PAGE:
Science of NAD+

Function of NAD+

NAD+ (Nicotinamide Adenine Dinucleotide) is an essential cofactor for enzymes that control the metabolic activity in your cells. Changes in NAD+ levels lead to changes in the functioning of mitochondria, which are the cell’s energy producing organs. Age associated decreases in NAD+ levels cause diminished mitochondrial energy production, leading to metabolic disorders like type-2 diabetes, and non-alcoholic fatty liver disease. NAD+ is also an essential cofactor for enzymes that control DNA repair (enzymes called PARPs), and cellular metabolism (enzymes call Sirtuins).

 

Low NAD+ in Disease States

Impaired NAD+ mediated Sirtuin signaling in the cell is implicated in the development of insulin resistance and type-2 diabetes [1-7], as well as non-alcoholic fatty liver disease (NAFLD). NAFLD is the most common liver disease in the Western World, leading to inflammation that can progress to cirrhosis or liver cancer. Zhou et al. [8] showed that liver NAD+ levels decline with aging in humans. Evidence suggests that decreased NAD+ dependent Sirtuin action contributes to the formation of NAFLD [9-13]. Human studies are currently being designed to investigate replenishing liver NAD+ levels, thus activating Sirtuins to reverse metabolic dysfunction at the root of NAFLD.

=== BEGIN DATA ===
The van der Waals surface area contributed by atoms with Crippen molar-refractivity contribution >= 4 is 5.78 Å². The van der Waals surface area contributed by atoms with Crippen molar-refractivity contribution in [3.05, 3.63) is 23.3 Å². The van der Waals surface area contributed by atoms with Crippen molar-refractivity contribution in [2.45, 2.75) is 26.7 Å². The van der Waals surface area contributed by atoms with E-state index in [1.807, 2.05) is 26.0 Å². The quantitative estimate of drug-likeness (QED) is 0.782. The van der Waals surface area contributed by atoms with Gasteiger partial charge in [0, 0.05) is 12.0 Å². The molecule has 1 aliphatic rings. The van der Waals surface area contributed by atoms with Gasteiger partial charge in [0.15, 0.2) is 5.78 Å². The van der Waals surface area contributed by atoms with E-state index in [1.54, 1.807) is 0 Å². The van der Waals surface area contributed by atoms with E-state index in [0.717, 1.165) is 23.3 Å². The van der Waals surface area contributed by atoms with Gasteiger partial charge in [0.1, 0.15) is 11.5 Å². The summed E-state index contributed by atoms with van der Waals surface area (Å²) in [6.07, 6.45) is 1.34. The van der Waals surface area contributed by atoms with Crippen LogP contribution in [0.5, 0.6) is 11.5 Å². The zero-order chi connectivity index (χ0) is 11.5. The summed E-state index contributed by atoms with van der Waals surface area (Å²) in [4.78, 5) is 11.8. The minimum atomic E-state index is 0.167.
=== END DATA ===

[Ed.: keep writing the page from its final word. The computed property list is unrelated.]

Role of NAD+ in Aging

As we age, NAD+ levels progressively decrease which contributes to the general decline associated with aging [14-15]. Inflammation and oxidation further reduce levels of NAD+ which, in turn, reduces Sirtuin activity. Together, NAD+ and Sirtuins regulate numerous pathways that control our aging and lifespan[17-19]. Mammals contain seven Sirtuin enzymes (SIRT1–7) that have a wide variety of biological functions including control of cellular metabolism and energy, aging and longevity, cell survival, DNA repair, and stress resistance. Boosting cellular NAD+ levels serves as a powerful means to activate Sirtuins, and as a potential therapy for age-related disorders and the general decline associated with aging.

 

References

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